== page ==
A weekly summary of the precedential patent-related opinions issued by the Court of Appeals for the Federal Circuit and the opinions designated precedential or informative by the Patent Trial and Appeal Board.
International Business Machines Corp. v. Zillow Group, Inc., et al., No. 2021-2350 (Fed. Cir. (W.D. Wash.) Oct. 17, 2022). Opinion by Hughes, joined by Reyna. Opinion dissenting in part by Stoll.
IBM sued Zillow for infringement of seven patents related to graphical display technology. Zillow filed a motion for judgment on the pleadings under Rule 12, arguing that the claims of four of IBM’s asserted patents were patent ineligible under § 101. The district court granted the motion as to two of the patents, concluding that both are “directed to abstract ideas, contain no inventive concept, and fail to recite patentable subject matter.” IBM appealed.
The Federal Circuit affirmed, agreeing with the district court that “the patents are directed to abstract ideas and lack an inventive concept.” Under step one of the Alice framework, the Federal Circuit stated that the patents describe required functions or operations “without explaining how to accomplish any of the tasks,” and without sufficiently describing how to achieve the results in a non-abstract way. The court held that “such functional claim language, without more, is insufficient for patentability under our law.”
Under step two of Alice, the Federal Circuit stated that, when addressing a Rule 12 motion, a court “need not accept a patent owner’s conclusory allegations of inventiveness.” Instead, “only plausible and specific factual allegations that aspects of the claims are inventive are sufficient.” And here, “IBM has not made plausible and specific allegations that any aspect of the claims is inventive.” The claims use functional terms that “simply describe the abstract method without providing anything more.”
Judge Stoll dissented in part. Judge Stoll would have reversed the district court’s judgment of patent ineligibility as to two claims in one of the patents. In her view, the district court should have accepted as true the plausible factual allegations in IBM’s complaint and accompanying expert declaration, which together established that these claims are “directed to a technical improvement in how a user interacts with a computer via the graphical user interface, not an abstract idea.”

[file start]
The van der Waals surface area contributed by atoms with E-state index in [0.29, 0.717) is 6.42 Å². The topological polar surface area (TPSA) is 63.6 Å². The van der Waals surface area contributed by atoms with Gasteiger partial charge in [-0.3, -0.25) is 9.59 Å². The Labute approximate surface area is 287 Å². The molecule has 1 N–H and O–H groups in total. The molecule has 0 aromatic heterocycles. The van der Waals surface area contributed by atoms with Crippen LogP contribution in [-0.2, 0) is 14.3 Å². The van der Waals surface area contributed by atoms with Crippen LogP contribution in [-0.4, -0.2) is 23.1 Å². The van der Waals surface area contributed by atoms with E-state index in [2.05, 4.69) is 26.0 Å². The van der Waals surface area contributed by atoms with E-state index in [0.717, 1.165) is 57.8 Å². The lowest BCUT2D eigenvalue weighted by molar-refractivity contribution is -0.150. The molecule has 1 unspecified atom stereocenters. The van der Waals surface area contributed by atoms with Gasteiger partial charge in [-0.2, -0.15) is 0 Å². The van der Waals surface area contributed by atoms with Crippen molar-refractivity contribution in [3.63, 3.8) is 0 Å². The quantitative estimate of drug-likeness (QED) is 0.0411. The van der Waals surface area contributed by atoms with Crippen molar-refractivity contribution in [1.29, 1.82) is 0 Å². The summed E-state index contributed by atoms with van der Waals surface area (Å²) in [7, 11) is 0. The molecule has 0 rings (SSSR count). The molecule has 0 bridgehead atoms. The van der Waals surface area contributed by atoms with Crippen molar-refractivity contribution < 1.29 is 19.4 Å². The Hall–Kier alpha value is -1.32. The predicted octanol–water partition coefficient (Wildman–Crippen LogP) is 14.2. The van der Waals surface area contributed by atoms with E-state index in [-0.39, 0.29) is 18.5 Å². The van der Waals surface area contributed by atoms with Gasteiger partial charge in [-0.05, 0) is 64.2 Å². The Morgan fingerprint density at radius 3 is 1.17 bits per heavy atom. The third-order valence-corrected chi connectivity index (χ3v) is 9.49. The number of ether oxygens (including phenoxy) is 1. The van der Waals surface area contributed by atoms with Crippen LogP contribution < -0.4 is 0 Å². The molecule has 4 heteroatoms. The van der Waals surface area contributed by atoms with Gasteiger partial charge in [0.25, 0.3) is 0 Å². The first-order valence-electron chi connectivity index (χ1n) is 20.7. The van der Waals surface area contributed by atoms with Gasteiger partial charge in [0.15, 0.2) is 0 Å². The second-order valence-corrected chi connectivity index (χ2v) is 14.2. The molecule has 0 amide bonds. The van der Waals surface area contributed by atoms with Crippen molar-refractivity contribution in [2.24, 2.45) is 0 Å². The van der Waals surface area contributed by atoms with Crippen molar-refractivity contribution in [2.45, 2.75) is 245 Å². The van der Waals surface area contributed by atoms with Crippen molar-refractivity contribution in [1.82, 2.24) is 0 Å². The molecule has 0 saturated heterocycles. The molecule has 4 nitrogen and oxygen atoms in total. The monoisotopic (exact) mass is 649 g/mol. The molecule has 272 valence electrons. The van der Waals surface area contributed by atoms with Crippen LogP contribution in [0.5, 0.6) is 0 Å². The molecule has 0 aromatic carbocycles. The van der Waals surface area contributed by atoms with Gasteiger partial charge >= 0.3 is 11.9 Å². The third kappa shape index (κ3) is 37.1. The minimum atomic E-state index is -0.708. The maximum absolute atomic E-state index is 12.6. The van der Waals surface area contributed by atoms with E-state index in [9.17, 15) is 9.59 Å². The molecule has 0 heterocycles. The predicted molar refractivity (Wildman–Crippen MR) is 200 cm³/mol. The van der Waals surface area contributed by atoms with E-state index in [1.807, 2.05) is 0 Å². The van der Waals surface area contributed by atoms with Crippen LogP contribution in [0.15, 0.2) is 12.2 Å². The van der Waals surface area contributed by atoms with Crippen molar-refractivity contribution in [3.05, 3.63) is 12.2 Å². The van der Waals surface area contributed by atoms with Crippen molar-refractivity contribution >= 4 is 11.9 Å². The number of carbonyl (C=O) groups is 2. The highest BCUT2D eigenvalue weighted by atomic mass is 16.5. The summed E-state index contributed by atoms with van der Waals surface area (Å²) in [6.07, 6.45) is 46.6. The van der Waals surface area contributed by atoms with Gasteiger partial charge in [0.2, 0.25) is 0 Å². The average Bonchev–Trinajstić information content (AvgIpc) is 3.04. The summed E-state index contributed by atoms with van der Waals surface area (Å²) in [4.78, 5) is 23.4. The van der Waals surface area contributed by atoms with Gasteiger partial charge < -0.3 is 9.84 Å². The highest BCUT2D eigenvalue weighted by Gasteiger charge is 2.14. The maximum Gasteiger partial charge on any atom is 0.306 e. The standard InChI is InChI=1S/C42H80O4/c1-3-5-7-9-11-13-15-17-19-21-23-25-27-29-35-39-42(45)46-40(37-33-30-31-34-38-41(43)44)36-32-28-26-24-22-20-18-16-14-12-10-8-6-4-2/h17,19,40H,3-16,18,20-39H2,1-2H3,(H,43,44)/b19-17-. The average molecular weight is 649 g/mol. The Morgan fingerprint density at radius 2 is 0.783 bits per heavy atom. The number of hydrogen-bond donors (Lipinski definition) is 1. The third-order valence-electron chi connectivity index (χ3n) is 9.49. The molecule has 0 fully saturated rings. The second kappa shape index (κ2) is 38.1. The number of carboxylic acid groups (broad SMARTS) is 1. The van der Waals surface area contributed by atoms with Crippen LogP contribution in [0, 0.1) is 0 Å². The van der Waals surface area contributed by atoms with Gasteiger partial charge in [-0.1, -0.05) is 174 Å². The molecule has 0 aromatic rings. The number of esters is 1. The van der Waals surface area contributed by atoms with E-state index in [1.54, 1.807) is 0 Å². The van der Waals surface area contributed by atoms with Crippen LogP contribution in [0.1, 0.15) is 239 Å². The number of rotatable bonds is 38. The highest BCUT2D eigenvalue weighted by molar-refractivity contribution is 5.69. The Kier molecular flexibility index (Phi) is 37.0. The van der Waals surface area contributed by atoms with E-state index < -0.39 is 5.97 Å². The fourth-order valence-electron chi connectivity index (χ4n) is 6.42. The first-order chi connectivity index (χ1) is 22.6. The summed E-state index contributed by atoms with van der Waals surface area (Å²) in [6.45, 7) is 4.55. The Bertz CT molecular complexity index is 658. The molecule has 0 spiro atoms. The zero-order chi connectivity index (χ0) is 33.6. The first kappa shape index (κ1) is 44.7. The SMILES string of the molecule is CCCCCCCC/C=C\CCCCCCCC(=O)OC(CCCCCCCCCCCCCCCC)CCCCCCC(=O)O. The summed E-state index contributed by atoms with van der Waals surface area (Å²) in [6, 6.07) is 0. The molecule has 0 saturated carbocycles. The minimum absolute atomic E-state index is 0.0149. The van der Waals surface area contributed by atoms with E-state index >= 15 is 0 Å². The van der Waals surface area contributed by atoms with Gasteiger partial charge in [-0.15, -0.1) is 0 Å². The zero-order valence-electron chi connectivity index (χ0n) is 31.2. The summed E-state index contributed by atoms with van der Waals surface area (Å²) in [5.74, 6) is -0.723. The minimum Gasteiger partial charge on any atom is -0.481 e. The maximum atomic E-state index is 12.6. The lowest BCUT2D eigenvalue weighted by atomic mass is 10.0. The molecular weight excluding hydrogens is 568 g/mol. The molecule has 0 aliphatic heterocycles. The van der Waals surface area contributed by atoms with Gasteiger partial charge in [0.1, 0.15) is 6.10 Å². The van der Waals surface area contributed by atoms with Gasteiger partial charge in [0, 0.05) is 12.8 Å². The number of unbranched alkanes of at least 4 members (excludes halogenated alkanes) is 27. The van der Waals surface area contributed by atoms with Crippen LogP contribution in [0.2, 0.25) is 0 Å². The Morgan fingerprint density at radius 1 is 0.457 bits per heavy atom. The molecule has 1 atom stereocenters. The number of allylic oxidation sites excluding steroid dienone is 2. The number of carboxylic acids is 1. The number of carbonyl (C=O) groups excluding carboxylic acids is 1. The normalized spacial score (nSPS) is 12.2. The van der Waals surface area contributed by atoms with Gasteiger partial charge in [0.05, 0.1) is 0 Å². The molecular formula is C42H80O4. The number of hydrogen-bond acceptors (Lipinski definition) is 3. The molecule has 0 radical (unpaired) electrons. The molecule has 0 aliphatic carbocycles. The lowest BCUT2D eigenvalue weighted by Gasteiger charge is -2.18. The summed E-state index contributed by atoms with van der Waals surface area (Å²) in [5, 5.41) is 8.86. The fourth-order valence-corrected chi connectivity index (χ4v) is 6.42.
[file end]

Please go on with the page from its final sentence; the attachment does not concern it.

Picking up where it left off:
Nature Simulation Systems Inc. v. Autodesk, Inc., No. 2020-2257 (Fed. Cir. (N.D. Cal.) Oct. 17, 2022). Opinion by Newman, joined by Lourie. Dissenting opinion by Dyk.
Editor’s Note: Following a petition for rehearing by Autodesk, the Federal Circuit modified its prior opinion. Among other changes, the modified opinion omits the court’s earlier statement that “actions by PTO examiners are entitled to appropriate deference as official agency actions, for the examiners are deemed to be experienced in the relevant technology as well as the statutory requirements for patentability.” A summary of the modified opinion follows.
NSS sued Autodesk for infringement of two patents related to methods of packaging computer-aided data for three-dimensional objects. The district court held a claim construction hearing and ruled that the asserted claims are invalid for indefiniteness under § 112(b). The court premised its ruling on the notion that a claim term is indefinite as a matter of law if there are any “unanswered questions” about the term. NSS appealed.
The Federal Circuit reversed, concluding “that the district court erred on the legal standard for claim indefiniteness, and that on the correct standard the claims are not indefinite.” The Federal Circuit summarized key aspects of the statute and the Supreme Court’s Nautilus decision, explaining that the claims “must provide reasonable certainty in defining what is patented” when “viewed and understood in the context of the specification and the prosecution history.” The district court erred by applying an incorrect “unanswered questions” test for indefiniteness.
The Federal Circuit additionally faulted the district court’s analysis. The district court had “declined to consider information in the specification that was not included in the claims” and gave “no weight to the prosecution history showing the resolution of indefiniteness by [the examiner’s] adding [certain] designated technologic limitations to the claims.” The district court did not even address the examiner’s amendment. The Federal Circuit thus reversed, holding that indefiniteness was not established as a matter of law.
Judge Dyk dissented because, in his view, “the asserted claims are invalid because they are indefinite.” According to Judge Dyk, the district court, “in a detailed and thorough analysis,” read the claims “in light of the specification to determine if [they] would inform those skilled in the art about the scope of the invention with reasonable certainty, which is exactly what is required under Nautilus.” Judge Dyk disagreed with the majority’s reliance on the prosecution history. He stated that “the majority does not identify anything in the prosecution history, whether statements by the applicant or by the examiner, that would illuminate the meaning” of the claim language at issue.